80% of Indian couples chose to postpone their weddings: Here’s what a survey by TKWW on the latest marriage trends revealed
Mini-monies, weddings-in-shifts, masks to match bridal wear, disposable makeup tools —this is the new normal on the wedding scene in the times of the coronavirus. Gone are the days of luxe décor, lavish buffets, elaborate guest lists and priceless wedding gowns. Today, in its pared down form, wedding planning is all about social distancing, wearing masks and preventing the spread of the virus.
During the recent lockdown due to the pandemic, The KnotWorldWide (TKWW) conducted a survey among 233 engaged couples in India over April and May 2020. The Knot WorldWide is a global wedding technology platforms, which is a one stop online marketplace that connects engaged couples with wedding planners and vendors. Respondents were recruited via email, SMS, community and social media channels of WeddingWire India. The survey was conducted on Qualtrics and covered all major metros, Tier I and Tier II cities in India.
In an exclusive interaction with YSWeekender, Ankur Sarawagi, India Country Head, The Knot Worldwide, described the current trends in the marriage industry, the role of technology in ceremonies now and how marriages will be conducted in the foreseeable future.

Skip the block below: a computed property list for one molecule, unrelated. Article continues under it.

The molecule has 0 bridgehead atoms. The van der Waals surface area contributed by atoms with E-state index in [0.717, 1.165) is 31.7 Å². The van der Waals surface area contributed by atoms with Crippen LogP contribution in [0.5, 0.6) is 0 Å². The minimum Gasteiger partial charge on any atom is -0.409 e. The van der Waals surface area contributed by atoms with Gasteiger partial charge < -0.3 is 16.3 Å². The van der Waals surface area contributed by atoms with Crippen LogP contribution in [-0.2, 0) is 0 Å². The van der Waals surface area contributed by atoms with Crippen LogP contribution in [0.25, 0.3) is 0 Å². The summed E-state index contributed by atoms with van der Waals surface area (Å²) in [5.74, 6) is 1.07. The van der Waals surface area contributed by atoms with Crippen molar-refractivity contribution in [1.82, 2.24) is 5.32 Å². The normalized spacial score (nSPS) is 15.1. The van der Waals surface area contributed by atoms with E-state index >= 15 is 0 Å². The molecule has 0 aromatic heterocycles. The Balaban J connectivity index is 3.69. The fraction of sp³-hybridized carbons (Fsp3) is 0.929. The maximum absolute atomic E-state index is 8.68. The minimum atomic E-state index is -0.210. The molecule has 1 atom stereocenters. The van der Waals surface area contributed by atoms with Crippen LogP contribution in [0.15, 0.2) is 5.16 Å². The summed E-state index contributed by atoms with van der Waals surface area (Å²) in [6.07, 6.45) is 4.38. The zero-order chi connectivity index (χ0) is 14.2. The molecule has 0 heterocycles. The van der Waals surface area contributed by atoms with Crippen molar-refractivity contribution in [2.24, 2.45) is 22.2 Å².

Edited excerpts from the interview:
YSWeekender: Can you tell us about the survey that TKWW conducted and what was the data that emerged from the survey?
Ankur Sarawagi: As a part of the global initiative, TKWW had recently conducted a survey which captured responses from over 233 engaged couples in India planning to get married between April to August 2020. The major data and insights gathered were:
● 80% of Indian couples chose to postpone their weddings to the latter half of the year over cancellations.
● 75% of couples do not plan on reducing their guest list but will segregate the list for separate wedding celebrations.
● 2/3rd of the couples are planning a big celebration event post lockdown but these celebrations won't be taking place on auspicious dates.
● 90% of these couples have confirmed that they will not reduce their pre-planned wedding budgets because of COVID-19.
On the global front, most engaged couples whose weddings have been impacted by COVID-19 are not cancelling their weddings (92% globally, 93% in the US), and are rescheduling for either later this year or in 2021.
To celebrate their weddings as they had originally planned, 94% of couples in the US and 87% globally do not plan to reduce their overall guest count, and 95% in the US and 90% globally do not anticipate lowering their budget.
YSW: Tell us about The Knot WorldWide and how long have you been in India?
AS: TKWW is a global wedding technology platform with over four decades of expertise in the wedding industry. Over the past 3 years, we had a presence in India through WeddingWire, a marketplace connecting engaged couples with local wedding professionals in India.
TKWW is present in 15 countries and to date, we have inspired and empowered over 40 million couples all around the world to plan a wedding that’s unique to them by providing leading wedding marketplaces, personalised wedding websites, planning tools and registry services.
YSW: What is the role of technology in the wedding space now?